Attitudes and Decision Making

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Attitudes and Decision Making

COGNITIVE DISSONANCE

       Tension arises when we are simultaneously aware of two inconsistent cognitions

      e.g., realizing that your behaviour doesn’t match your attitude

       We attempt to reduce that tension

Classic Study: Festinger & Carlsmith (1959)

  1. Subjects asked to twist wooden pegs placed in a board for 30 minutes
  2. Then asked to put spools of thread onto pegs and take them off again for 30 minutes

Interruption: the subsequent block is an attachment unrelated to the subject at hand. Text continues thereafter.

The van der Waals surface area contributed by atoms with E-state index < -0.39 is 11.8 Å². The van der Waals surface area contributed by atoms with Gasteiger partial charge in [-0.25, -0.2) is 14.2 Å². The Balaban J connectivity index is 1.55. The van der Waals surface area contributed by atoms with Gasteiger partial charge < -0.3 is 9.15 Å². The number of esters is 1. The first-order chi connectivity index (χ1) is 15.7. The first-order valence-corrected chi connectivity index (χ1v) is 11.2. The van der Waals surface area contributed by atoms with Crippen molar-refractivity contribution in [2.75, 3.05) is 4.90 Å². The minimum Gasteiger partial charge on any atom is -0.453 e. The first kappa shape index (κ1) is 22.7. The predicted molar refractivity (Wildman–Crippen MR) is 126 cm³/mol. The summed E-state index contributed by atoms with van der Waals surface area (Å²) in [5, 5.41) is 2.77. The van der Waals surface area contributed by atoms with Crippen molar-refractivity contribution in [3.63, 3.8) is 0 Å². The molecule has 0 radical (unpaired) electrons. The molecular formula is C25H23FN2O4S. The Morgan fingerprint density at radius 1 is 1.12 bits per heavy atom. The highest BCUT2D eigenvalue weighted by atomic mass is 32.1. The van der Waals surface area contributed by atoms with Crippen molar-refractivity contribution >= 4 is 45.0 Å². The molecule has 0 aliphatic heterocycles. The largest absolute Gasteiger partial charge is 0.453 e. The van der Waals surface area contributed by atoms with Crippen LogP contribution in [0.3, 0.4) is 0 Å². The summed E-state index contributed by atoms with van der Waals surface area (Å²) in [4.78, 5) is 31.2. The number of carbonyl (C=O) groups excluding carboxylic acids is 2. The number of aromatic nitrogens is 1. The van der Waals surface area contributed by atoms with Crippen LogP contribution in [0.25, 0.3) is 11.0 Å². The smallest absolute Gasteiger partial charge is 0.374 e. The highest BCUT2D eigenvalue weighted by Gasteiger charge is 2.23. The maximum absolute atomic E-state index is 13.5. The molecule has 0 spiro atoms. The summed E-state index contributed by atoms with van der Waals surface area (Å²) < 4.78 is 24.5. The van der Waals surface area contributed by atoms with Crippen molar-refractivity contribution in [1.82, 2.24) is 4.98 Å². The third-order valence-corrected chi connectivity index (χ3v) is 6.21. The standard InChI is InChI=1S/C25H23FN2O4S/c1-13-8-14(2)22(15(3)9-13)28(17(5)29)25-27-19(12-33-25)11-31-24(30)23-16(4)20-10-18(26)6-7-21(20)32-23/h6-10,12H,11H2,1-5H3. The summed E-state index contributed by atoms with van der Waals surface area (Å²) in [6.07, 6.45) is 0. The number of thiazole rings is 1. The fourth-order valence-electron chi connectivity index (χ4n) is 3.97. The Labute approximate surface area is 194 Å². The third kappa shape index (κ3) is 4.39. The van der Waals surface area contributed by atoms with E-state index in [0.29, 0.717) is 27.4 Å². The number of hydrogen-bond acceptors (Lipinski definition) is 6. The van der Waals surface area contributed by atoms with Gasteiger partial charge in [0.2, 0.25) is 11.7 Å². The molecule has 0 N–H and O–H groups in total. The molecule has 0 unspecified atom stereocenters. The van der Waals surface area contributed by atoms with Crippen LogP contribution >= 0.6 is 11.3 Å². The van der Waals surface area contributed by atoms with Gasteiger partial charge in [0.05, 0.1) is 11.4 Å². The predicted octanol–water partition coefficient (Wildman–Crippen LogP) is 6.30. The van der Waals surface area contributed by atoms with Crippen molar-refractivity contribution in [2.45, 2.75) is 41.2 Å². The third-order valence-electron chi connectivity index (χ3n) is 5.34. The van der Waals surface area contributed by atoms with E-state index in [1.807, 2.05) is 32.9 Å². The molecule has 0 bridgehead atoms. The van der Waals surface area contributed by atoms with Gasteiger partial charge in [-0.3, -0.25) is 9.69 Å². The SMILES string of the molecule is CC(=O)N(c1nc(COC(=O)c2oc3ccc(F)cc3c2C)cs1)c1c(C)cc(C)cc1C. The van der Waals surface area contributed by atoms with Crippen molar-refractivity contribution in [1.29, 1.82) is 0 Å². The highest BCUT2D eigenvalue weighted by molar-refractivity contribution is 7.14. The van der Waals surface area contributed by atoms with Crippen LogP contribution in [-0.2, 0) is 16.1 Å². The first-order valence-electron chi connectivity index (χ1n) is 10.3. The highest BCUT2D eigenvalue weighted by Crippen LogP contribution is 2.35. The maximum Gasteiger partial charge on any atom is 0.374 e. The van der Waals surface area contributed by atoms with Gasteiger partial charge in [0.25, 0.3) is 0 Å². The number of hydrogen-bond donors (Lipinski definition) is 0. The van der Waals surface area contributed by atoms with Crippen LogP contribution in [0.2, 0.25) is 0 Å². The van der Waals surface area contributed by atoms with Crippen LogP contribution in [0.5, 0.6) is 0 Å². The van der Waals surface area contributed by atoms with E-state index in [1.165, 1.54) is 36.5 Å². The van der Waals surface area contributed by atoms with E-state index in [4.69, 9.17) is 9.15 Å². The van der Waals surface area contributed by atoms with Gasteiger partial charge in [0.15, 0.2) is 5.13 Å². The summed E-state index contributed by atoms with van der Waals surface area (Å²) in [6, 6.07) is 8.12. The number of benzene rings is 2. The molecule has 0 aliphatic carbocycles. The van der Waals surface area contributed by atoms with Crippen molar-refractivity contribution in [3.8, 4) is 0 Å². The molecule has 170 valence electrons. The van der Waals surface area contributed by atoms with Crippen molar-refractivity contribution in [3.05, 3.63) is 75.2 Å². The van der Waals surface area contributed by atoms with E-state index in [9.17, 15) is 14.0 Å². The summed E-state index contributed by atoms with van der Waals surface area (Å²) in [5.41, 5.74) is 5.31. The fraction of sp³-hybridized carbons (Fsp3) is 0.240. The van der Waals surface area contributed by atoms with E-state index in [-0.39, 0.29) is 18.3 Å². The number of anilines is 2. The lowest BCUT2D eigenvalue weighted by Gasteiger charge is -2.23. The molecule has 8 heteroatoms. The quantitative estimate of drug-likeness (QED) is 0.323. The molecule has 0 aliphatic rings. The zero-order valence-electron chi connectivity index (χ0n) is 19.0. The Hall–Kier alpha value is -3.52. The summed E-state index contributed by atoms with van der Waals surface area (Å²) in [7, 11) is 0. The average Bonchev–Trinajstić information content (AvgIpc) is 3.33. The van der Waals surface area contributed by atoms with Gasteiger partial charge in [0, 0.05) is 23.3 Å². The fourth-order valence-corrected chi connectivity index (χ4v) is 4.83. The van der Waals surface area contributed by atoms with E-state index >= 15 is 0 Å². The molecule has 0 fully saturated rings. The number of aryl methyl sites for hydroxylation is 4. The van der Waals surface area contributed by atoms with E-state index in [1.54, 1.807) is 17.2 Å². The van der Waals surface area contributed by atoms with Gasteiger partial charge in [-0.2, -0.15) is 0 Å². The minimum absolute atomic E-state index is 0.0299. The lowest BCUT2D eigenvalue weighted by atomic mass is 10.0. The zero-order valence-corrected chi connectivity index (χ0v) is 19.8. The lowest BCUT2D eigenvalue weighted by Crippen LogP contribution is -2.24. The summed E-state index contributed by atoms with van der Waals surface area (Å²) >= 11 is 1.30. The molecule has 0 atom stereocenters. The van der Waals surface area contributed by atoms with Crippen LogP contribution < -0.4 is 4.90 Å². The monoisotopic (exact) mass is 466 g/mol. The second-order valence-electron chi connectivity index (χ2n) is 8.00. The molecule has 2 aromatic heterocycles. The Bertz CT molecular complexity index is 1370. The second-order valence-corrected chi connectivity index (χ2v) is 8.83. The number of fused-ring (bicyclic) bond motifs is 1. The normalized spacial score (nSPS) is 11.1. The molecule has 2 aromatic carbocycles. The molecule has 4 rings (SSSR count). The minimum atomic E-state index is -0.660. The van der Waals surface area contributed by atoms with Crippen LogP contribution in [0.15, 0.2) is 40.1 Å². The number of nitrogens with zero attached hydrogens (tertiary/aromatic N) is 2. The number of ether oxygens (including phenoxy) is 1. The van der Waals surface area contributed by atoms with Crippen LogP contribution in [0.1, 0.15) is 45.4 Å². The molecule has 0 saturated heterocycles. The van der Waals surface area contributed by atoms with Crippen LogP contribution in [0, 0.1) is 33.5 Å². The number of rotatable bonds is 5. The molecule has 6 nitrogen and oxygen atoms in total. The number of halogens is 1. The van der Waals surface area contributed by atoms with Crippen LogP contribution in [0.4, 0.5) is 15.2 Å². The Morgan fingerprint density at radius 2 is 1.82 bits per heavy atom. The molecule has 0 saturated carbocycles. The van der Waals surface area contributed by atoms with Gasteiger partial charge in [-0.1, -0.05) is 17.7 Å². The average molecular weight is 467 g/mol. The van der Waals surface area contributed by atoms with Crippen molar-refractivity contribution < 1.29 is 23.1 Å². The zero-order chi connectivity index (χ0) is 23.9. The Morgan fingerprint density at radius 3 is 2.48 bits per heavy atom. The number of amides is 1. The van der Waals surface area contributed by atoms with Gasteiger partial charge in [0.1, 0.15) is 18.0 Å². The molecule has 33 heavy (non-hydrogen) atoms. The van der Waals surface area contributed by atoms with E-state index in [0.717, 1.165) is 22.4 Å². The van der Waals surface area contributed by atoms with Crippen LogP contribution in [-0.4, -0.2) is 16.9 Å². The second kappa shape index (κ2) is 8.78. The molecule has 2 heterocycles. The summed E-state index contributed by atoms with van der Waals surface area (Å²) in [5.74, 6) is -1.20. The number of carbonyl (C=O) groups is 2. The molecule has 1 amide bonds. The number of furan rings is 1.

3. Then asked to tell the next subject that the study was enjoyable and fun
  4. Two conditions:

       Condition1: Subjects paid $1 for doing the briefing

       Condition 2: Subjects paid $20 for doing the briefing

  1. After they had done that, original subjects asked how much they had enjoyed the study

Those with high cognitive dissonance were the group paid only $1 to take part in the study. They convinced themselves that they enjoyed taking part in the experiment more than they actually did to compensate doing such a mediocre task for such a small amount of money.

How can dissonance be reduced?

  1. Change the behaviour
  2. Change

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